|Note: This tutorial assumes that you have completed the previous tutorials: Introduction to working with laser scanner data Laser filtering using nodes.|
|Please ask about problems and questions regarding this tutorial on answers.ros.org. Don't forget to include in your question the link to this page, the versions of your OS & ROS, and also add appropriate tags.|
How to assemble laser scan lines into a composite point cloudDescription: In this tutorial you will learn how to assemble individual laser scan lines into a composite point cloud. One particular use case is to assemble individual scan lines from a laser on a tilting stage into a single point cloud to form a full 3D laser sweep.
Keywords: laser, scan, assemble, aggregate, accumulate, point cloud, cloud, laser scanner, hokuyo, sick
Tutorial Level: INTERMEDIATE
In the laser pipeline tutorials, you learned how to work with a single scan line. In many cases, however, it would be more useful to have multiple scan lines together as a larger point cloud. For example, if the laser is on a tilting unit, it's useful to group together all of the scans that came from one top-to-bottom tilting cycle. Or it might be useful to accumulate a set of scans over a fixed time period. To aggregate scans we look to the laser_assembler package containing the laser_scan_assembler and the point_cloud_assembler.
Example Laser Data
So that you can try all of the nodes described in this tutorial, we've provided a source of laser data. ROS can record sensor data (actually any ROS system data) into a bag file. You can download a bag file containing laser data here.
The bag contains two topics:
You can verify this using rosbag:
rosbag info laser.bag
The tilt_scan topic was recorded from a planar laser mounted on a tilting stage. The /tf topic contains the robot transforms.
To play back the bag, first run a roscore:
We're going to be using bagfile data, so we want to make sure that all of our nodes' times are based off of simulation time:
$ rosparam set /use_sim_time true
Then play back the bag:
$ rosbag play --clock laser.bag
We need the --clock argument in order to publish simulation time.
Familiarize yourself with the data by viewing it in rviz.
The Laser Scan Assembler
The laser_scan_assembler accumulates laser scans by listening to the appropriate topic and accumulating messages in a ring buffer of a specific size. When the assemble_scans service is called, the contents of the current buffer that fall between two times are converted into a single cloud and returned.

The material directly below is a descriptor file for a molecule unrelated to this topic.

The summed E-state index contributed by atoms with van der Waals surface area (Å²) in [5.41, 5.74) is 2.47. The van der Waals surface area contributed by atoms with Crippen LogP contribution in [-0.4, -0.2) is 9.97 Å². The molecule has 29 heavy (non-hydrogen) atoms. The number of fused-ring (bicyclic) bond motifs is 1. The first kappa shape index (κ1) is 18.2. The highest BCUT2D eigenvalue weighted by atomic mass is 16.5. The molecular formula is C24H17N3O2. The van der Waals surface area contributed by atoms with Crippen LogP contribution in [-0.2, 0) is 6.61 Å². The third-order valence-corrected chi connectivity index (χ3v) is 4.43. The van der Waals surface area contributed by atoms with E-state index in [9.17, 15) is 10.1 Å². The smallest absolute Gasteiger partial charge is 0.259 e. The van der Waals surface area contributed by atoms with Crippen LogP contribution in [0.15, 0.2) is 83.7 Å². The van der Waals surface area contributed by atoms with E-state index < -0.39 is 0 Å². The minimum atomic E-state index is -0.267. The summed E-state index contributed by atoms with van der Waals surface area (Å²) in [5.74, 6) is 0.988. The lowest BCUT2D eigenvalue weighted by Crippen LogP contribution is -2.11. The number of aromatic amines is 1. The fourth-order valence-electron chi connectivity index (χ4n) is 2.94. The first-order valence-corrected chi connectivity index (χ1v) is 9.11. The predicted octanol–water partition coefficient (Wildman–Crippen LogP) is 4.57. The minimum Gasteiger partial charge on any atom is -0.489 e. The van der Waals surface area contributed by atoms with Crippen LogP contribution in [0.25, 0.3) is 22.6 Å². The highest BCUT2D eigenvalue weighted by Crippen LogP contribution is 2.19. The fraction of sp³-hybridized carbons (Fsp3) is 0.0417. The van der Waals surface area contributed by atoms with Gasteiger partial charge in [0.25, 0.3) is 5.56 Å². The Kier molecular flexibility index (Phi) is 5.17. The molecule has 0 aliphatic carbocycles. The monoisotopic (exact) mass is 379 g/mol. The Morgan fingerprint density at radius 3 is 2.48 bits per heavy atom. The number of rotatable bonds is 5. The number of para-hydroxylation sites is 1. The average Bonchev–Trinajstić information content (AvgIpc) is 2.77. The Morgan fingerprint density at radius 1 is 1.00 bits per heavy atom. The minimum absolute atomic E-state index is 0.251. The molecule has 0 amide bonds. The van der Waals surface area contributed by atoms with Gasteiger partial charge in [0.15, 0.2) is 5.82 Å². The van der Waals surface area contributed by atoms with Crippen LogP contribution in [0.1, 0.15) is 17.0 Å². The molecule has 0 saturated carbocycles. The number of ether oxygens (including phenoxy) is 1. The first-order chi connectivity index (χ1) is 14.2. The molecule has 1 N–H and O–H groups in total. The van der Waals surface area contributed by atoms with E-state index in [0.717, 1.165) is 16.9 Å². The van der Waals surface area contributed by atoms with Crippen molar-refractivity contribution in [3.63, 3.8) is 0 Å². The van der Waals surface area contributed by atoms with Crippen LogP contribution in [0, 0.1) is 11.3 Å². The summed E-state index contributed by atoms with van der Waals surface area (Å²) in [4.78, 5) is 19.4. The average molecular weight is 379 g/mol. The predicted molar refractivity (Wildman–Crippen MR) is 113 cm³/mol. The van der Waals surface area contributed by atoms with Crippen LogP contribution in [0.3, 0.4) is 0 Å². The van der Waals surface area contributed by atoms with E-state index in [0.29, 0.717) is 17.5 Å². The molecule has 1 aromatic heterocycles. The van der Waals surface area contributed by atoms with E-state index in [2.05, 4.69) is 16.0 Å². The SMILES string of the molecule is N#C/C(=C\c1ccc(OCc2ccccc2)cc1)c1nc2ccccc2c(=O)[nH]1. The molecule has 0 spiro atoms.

Here is an example launch file for the laser_scan_assembler operating on the scan topic tilt_scan:
<launch> <node type="laser_scan_assembler" pkg="laser_assembler" name="my_assembler"> <remap from="scan" to="tilt_scan"/> <param name="max_scans" type="int" value="400" /> <param name="fixed_frame" type="string" value="base_link" /> </node> </launch>
This instantiation of the laser_scan_assembler keeps a rolling buffer of 400 scans, and transforms incoming scans into the base_link frame. The full set of parameters is available in the laser_assembler's ROS Interface section.
The fixed_frame parameter name is not accidental. Each single scan is converted into this frame when it arrives, and no additional transforms are done to the data when the cloud is published. Therefore, you will very likely want to choose a frame that isn't moving for your fixed_frame. If your robot is stationary, the base_link frame might be a good choice. If your robot is moving, choose a frame that is stationary in the world like a map frame.
Try running the laser_scan_assembler on the \tilt_scan topic in laser.bag. It doesn't look like much is happening, right? But behind the scenes, the buffer is filling up...
The Point Cloud Assembler
If your scan lines are already in point cloud message form, you can use the point_cloud_assembler instead. The point_cloud_assembler works very much like the laser_scan_assembler, here's a launch file for it:
<launch> <node type="point_cloud_assembler" pkg="laser_assembler" name="my_assembler"> <remap from="cloud" to="my_cloud_in"/> <param name="max_clouds" type="int" value="400" /> <param name="fixed_frame" type="string" value="base_link" /> </node> </launch>
Try out the point_cloud_assembler by first converting the tilt_scan topic into a point cloud and then assembling it. (Forgot how to convert a laser scan into a point cloud? Go back to the introduction to working with laser scanner data.) Once again, nothing visible is happening, but the buffer is filling up...
Using the Assemblers: A Laser Snapshotter
The assemblers will work away dutifully as laser scans (or point clouds) come in, but they won't publish anything until you call the assemble_scans service. The assemble_scans service has two request fields:
All buffer entries between these two times will be grouped into one point cloud and returned in the response field:
How often you call assemble_scans depends on your robot and application, here are some suggestions:
- every x seconds,
- whenever you're ready to process the resulting cloud, or
- when receiving a signal from your system, such as when a laser tilting stage passes through one sweep.
As an example, the laser_assembler package has an example node in the examples folder called periodic_snapshotter which calls the assemble_scans service every 5 seconds and publishes the resulting clouds.
Try running the periodic_snapshotter with the laser_scan_assembler and viewing the resulting point cloud (published on the topic assembled_cloud) in rviz. Instead of a updating line-by-line, the point cloud will change every 5 seconds and display all of the accumulated data at once.
Now you should be able to assemble single scans (or clouds) into full point clouds. By combining this with the tools in laser_geometry and laser_filters that you learned about in previous tutorials, you can convert your raw sensor data into more useful formats.